Sunday, March 18, 2007

Chirac's Legacy.

A week ago, Chirac gave a sort of farewell speech to France by announcing the much expected news that he would not run again for the coming presidential elections. It has been interesting over the last week to read the media and how the international press has viewed Chirac’s legacy.

French newspapers offered a mix of polite praise and mild criticism of his 12 year mandate:

Le Figaro said that the reforms undertaken during his presidency had not followed an overall plan, while La Tribune criticized Chirac for not having drawn enough attention to the economy. La Croix argued that the outgoing president could have left Europe with his head held high if it had not been for the failed referendum. (source here)

Very little was said about the allegations of corruption Chirac may face once he steps down. It is funny that the French should seem so forgiving for a man once caricatured as "super-liar" on French television. A remnant of public affection of the French citizen for their king-like president? Maybe… Corruption apart, Chirac’s legacy is not that great:

The editorialist Françoise Fressoz in Les Echos considers that Chirac's presidency was marked by "two political catastrophes: the failed dissolution in 1997 and the 'no' vote in the referendum on the European Constitutional Treaty, both of which revealed the same weakness.”. (Les Echos)

But the foreign press spared him even less. The harshest criticism came from the British press (How surprising!).

The Daily Telegraph:

"Convention demands that we say nice things about people when they retire but, in the case of Jacques Chirac, it is not easy.

(…/…)

He won the presidency in 1995 by running, extraordinarily, as the anti-Establishment candidate - despite first having become prime minister 21 years before. He passed himself off as a beer-sipping populist, despite being the very model of a haughty énarque. The wonder is that the old rogue kept getting away with it.
It is said that, in a democracy, people get the politicians they deserve.
France deserved better.

The German weekly Spiegel concludes:

"Chirac's legacy of 40 years in French politics will not be remembered for many achievements. Chirac himself rarely followed the advice he gave to his people on Sunday evening." (source here)

In the Financial Times (United Kingdom), Martin Arnold writes that Chirac has flip flopped on many issues and that his words have been a lot of hot air:

"Most analysts agree that 'Chiraquisme', apart from supporting farmers, does not stand for much"

The Guardian also noted Chirac’s flip-flopping:

Nicknamed the "weathervane" for his ability to shift as it suited him - he went from championing state control in the 1970s to Ronald Reagan's free-market liberalism in the 1980s, from nuclear testing to eco-champion, eurosceptic to euro-defender

And concluded:

Mr Chirac is most criticised for failing to steward change in France and for calling a referendum on the EU constitution in 2005, then failing to sell the idea to the electorate, who voted no.
In a more cynical tone, De Standaard (Belgium) reminded its readers of Chirac’s cultural achievement:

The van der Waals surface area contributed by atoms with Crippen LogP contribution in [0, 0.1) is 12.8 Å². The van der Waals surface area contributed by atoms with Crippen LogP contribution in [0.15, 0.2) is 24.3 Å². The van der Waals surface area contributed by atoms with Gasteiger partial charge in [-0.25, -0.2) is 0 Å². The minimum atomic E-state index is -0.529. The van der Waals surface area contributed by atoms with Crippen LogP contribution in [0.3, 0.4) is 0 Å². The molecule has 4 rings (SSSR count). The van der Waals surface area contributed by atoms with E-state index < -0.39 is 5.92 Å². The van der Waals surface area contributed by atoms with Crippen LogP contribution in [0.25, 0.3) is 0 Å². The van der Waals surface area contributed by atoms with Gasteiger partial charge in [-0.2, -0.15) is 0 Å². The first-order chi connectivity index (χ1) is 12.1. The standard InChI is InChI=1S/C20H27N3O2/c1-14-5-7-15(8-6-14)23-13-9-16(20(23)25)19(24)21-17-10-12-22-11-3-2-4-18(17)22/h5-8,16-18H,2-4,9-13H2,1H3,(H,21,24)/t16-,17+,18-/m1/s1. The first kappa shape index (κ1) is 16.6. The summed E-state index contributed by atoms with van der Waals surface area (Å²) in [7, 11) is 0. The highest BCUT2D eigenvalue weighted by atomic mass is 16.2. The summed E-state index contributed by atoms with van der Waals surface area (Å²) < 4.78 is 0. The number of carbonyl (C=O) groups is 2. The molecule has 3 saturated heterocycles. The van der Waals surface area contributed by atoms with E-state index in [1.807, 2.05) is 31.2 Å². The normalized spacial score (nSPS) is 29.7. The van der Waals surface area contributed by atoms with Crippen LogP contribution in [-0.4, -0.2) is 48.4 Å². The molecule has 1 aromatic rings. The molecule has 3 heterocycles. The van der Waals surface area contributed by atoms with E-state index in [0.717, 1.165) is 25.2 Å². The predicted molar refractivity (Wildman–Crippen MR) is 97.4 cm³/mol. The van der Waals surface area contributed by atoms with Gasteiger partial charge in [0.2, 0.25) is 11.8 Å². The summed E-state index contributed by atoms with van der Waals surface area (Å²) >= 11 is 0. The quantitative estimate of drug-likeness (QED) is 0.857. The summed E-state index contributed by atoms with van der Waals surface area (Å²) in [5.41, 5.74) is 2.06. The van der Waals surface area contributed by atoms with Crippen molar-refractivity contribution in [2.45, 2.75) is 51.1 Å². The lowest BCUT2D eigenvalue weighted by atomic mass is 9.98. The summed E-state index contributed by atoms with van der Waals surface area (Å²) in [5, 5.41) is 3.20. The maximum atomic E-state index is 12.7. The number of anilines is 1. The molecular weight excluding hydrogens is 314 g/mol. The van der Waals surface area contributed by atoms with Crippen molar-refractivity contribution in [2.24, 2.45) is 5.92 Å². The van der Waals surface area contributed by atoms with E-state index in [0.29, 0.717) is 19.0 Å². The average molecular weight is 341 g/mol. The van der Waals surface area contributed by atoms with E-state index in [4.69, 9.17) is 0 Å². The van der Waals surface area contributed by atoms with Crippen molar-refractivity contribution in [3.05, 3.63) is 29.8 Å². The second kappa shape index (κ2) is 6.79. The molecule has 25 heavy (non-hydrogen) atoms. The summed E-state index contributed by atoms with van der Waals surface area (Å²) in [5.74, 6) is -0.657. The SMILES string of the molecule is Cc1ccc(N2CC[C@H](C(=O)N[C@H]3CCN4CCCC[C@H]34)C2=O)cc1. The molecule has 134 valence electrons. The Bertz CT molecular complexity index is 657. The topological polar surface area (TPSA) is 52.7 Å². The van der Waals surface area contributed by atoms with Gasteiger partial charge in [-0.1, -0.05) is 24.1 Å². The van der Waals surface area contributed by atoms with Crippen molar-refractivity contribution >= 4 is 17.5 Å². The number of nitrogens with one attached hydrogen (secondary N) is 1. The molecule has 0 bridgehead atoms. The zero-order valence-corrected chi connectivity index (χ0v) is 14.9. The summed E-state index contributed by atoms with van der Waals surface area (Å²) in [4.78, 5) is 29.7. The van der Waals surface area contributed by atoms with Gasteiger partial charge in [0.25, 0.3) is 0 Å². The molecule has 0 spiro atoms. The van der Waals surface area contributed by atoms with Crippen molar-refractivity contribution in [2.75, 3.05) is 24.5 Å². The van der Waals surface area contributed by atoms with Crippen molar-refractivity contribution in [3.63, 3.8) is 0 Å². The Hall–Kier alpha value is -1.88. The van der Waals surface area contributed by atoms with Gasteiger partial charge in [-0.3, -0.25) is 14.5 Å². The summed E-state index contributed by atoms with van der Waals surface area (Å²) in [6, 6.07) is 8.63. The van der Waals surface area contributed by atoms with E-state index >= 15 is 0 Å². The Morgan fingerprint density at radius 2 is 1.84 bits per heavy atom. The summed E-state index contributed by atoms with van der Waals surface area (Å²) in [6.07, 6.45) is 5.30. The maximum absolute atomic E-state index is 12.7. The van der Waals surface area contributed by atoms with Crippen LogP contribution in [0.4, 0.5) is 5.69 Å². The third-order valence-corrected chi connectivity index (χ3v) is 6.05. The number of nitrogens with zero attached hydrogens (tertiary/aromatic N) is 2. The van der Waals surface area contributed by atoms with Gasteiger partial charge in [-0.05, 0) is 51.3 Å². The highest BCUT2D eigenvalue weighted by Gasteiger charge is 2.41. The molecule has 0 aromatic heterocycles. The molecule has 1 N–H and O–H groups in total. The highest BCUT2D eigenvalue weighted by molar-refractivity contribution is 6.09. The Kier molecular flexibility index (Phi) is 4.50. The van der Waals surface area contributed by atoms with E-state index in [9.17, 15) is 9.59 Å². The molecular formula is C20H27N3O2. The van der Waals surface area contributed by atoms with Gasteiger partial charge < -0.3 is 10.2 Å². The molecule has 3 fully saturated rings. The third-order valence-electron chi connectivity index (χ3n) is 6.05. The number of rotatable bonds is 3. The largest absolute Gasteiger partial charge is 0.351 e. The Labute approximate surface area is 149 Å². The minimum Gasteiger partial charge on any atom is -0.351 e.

People even jest that the museum of primitive art in Paris, the Quai de Branly Museum, is the one and only tangible result that Chirac has come up with in his own country. The past few years have indeed shown no ideology, no vision, no mission for the future." (source here)

Only.... the Chinese really paid tribute to Chirac. Some compliment!

So what’s to remember?

The FT has encapsulated Chirac’s legacy in a few good words:

Yet even his critics concede he did some things right. He is widely praised for admitting France's responsibility for deporting Jews during German occupation in the Second World War and in 2003 led 'Old Europe' in opposing the US-led invasion of Iraq and warned of the dangers of American unilateralism."

Although I am personally quite critical of the second praise….

1 Comments:

At 05:05, Blogger Tororoshiru said...

Just read in today's (April 22) NYT an opinion by Tony Judt, summing up Chirac's departure's international press coverage mostly in the same way you did:
"On both sides of the Atlantic, Mr. Chirac’s political obituary is being written in distinctly unflattering terms".
Yet Judt also notes:
"Mr. Chirac is old enough to appreciate Europe’s debt to America — on the 60th anniversary of D-Day he said, sincerely, that “France will never forget what it owes America, its steadfast friend and ally” — but Gaullist enough to oppose Washington’s folies de grandeur. His heir presumptive, Nicolas Sarkozy, is neither. Mr. Sarkozy’s admiration and knowledge of the United States appear confined to its economic growth rate".

I differ from Judt on many matters, but I feel mostly the same as him on this. Don't get me wrong, my personal farewell to Jacques Chirac would be worded precisely as yours (from a former post): "Good riddance!" (...for entirely different motives, I'm afraid).
But.. isn't it ironic that Chirac, undoubledly the most sincerely americanophile president France had in half a century, will be remembered in the US chiefly for his supposed "anti-americanism"?

 

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